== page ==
Is it really possible that a concessionaire on public land can trademark the iconic scenic sites or facilities owned by the National Park Service? Well, Delaware North Co., the terminated concessionaire at Yosemite Park, claims it can. In litigation is the value that the former lessee demands for the names Ahwahnee Hotel, Camp Curry and Wawona Hotel, among other sites in the park.

The dispute is creating a national furor. Camp Curry was founded in 1899, and the two hotels were there when Delaware North was only selling popcorn and soda at ball games. How does the company consider that it “owns” those names? Their answer is the names and images were displayed on coffee mugs, T-shirts and other geegaws sold in the park gift shops!

Unfortunately, the National Park Service officials left the door open to interpretation in the concession agreement. It provided that a terminated concessionaire was entitled to “fair value” of intangibles left behind without defining the intangibles or how to value.

Delaware North sued the Park Service for $53.5 million as its valuation of the “trademarks” on merchandise it developed while operating the park. The Park Service offers $3.5 million but does not consider the Ahwahnee and Wawona Hotels, Camp Curry and even Half Dome as intellectual property created by the concessionaire.

While the legal action is pending, Delaware North offered the Park Service and the new concessionaire free use of the names. Instead of standing fast on its ownership, the Park Service caved in and announced name changes that will cost thousands of dollars to replace signs and promotion material, not to mention a lot of confusion for park visitors.

Can you image calling the Ahwahnee “The Majestic Hotel?” It will always be Camp Curry where Ma Curry welcomed early visitors to her tent complex and fed them well. Will Half Dome be called “That Big Rock?”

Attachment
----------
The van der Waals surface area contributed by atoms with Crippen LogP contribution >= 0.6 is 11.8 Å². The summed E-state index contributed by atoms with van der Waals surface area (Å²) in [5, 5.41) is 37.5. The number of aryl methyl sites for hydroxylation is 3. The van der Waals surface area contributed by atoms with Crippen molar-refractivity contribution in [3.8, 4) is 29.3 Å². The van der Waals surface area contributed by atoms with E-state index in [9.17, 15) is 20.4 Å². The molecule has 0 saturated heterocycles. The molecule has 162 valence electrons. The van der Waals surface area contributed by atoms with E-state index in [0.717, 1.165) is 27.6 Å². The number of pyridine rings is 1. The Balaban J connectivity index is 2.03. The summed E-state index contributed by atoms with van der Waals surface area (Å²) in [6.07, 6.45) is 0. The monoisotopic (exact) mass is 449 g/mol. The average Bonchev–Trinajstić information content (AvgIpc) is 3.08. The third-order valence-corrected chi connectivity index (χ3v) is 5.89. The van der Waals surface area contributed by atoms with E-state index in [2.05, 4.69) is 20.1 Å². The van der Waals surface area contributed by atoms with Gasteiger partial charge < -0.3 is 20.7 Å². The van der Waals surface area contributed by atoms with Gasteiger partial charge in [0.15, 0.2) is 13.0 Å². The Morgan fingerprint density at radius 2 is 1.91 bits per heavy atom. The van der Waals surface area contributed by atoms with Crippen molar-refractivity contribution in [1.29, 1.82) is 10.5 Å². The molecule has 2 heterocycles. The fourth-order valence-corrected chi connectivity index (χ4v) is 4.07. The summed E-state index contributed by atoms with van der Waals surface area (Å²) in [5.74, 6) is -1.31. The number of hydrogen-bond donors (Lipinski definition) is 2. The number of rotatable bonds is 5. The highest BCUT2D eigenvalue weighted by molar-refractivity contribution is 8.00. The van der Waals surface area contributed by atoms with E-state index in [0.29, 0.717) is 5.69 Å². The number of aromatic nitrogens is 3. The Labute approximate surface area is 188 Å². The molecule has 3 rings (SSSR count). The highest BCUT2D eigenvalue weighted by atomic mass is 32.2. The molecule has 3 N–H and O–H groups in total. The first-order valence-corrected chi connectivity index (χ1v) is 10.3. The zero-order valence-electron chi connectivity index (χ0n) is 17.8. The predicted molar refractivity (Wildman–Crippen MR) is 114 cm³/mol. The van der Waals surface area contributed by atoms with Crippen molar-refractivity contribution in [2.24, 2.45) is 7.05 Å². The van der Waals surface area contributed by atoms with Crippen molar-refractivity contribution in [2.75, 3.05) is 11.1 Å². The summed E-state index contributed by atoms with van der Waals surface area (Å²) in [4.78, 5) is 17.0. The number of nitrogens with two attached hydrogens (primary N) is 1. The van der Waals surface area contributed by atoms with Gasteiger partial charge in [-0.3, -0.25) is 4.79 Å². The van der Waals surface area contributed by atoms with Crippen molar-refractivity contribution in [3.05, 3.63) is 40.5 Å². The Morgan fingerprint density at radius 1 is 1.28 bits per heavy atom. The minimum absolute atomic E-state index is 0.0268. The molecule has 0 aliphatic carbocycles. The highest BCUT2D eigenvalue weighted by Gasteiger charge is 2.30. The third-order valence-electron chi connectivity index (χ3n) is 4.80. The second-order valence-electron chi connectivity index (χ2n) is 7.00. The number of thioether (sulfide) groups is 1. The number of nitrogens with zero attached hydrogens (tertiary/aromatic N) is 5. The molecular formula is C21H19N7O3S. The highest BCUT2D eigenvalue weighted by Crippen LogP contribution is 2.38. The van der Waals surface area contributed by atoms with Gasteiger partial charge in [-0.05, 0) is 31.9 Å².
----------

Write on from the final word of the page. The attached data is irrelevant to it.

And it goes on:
In 2009 I wrote a commentary of how Delaware North completely destroyed Old Town’s most cherished site, Bazaar del Mundo. After 33 years of building one of the most popular tourist, and local resident, destinations for food and colorful shopping, the big corporate concessionaire stole away the state park lease from the local entrepreneur with unfulfilled promises.





Bazaar del Mundo produced the highest lease rentals for a California state park in its original format so carefully developed. Delaware North envisioned a different concept that failed to attract business. After three years of losing money (reveues down to $7.5 million from $22.2 million), the big corporation walked away leaving the shambles and a big loss to the state. No doubt the decision of the National Park Service not to renew the concession with Delaware North had some of that same dissatisfaction. The few times I visited Yosemite during its tenure convinced me that the hospitality style at the Ahwahnee was not in the Curry Family league.

But what can you expect from a company that basically operates concessions at public places like airports and sports stadiums?  We all know how appetizing (and expensive) those food stalls are. The iconic Ahwahnee and Wawona Hotels deserve better.

Delaware North’s theory of intangibles includes the site they lease. For example, it was granted a trademark by the U.S. Patent Office for the concession on the Kennedy Space Station where it operates a canteen and visitor center. What’s next? The Statue of Liberty or maybe Niagara Falls?

If the Yosemite Park officials had any backbone they would have taken Delaware North’s offer to continue to use these historic names until the court case is settled. It seems they are jumping ship while they still have command.